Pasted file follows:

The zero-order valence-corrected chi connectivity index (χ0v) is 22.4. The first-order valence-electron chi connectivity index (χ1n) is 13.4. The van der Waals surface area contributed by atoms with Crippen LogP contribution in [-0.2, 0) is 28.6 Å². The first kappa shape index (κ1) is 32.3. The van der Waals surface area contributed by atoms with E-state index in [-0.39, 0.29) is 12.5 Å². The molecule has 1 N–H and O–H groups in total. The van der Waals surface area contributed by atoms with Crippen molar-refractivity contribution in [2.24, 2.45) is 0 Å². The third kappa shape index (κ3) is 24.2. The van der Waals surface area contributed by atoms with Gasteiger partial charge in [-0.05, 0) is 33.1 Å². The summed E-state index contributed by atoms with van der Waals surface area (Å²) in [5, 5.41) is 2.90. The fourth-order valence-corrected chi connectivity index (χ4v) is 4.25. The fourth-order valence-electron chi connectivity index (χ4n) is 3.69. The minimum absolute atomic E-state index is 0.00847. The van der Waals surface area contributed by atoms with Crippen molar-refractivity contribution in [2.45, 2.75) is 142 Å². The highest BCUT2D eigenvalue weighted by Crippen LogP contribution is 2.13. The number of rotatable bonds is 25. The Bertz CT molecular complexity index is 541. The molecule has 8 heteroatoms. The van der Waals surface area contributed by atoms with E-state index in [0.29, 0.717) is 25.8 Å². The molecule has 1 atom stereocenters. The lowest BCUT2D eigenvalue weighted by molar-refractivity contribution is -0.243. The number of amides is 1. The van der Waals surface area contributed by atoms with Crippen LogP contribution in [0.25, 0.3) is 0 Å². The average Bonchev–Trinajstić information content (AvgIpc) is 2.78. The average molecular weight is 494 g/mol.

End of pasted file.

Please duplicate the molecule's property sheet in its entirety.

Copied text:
The zero-order valence-corrected chi connectivity index (χ0v) is 22.4. The first-order valence-electron chi connectivity index (χ1n) is 13.4. The van der Waals surface area contributed by atoms with Crippen LogP contribution in [-0.2, 0) is 28.6 Å². The first kappa shape index (κ1) is 32.3. The van der Waals surface area contributed by atoms with E-state index in [-0.39, 0.29) is 12.5 Å². The molecule has 1 N–H and O–H groups in total. The van der Waals surface area contributed by atoms with Crippen molar-refractivity contribution in [2.24, 2.45) is 0 Å². The third kappa shape index (κ3) is 24.2. The van der Waals surface area contributed by atoms with Gasteiger partial charge in [-0.05, 0) is 33.1 Å². The summed E-state index contributed by atoms with van der Waals surface area (Å²) in [5, 5.41) is 2.90. The fourth-order valence-corrected chi connectivity index (χ4v) is 4.25. The fourth-order valence-electron chi connectivity index (χ4n) is 3.69. The minimum absolute atomic E-state index is 0.00847. The van der Waals surface area contributed by atoms with Crippen molar-refractivity contribution in [2.45, 2.75) is 142 Å². The highest BCUT2D eigenvalue weighted by Crippen LogP contribution is 2.13. The number of rotatable bonds is 25. The Bertz CT molecular complexity index is 541. The molecule has 8 heteroatoms. The van der Waals surface area contributed by atoms with E-state index in [0.29, 0.717) is 25.8 Å². The molecule has 1 atom stereocenters. The lowest BCUT2D eigenvalue weighted by molar-refractivity contribution is -0.243. The number of amides is 1. The van der Waals surface area contributed by atoms with Crippen LogP contribution in [0.25, 0.3) is 0 Å². The average Bonchev–Trinajstić information content (AvgIpc) is 2.78. The average molecular weight is 494 g/mol.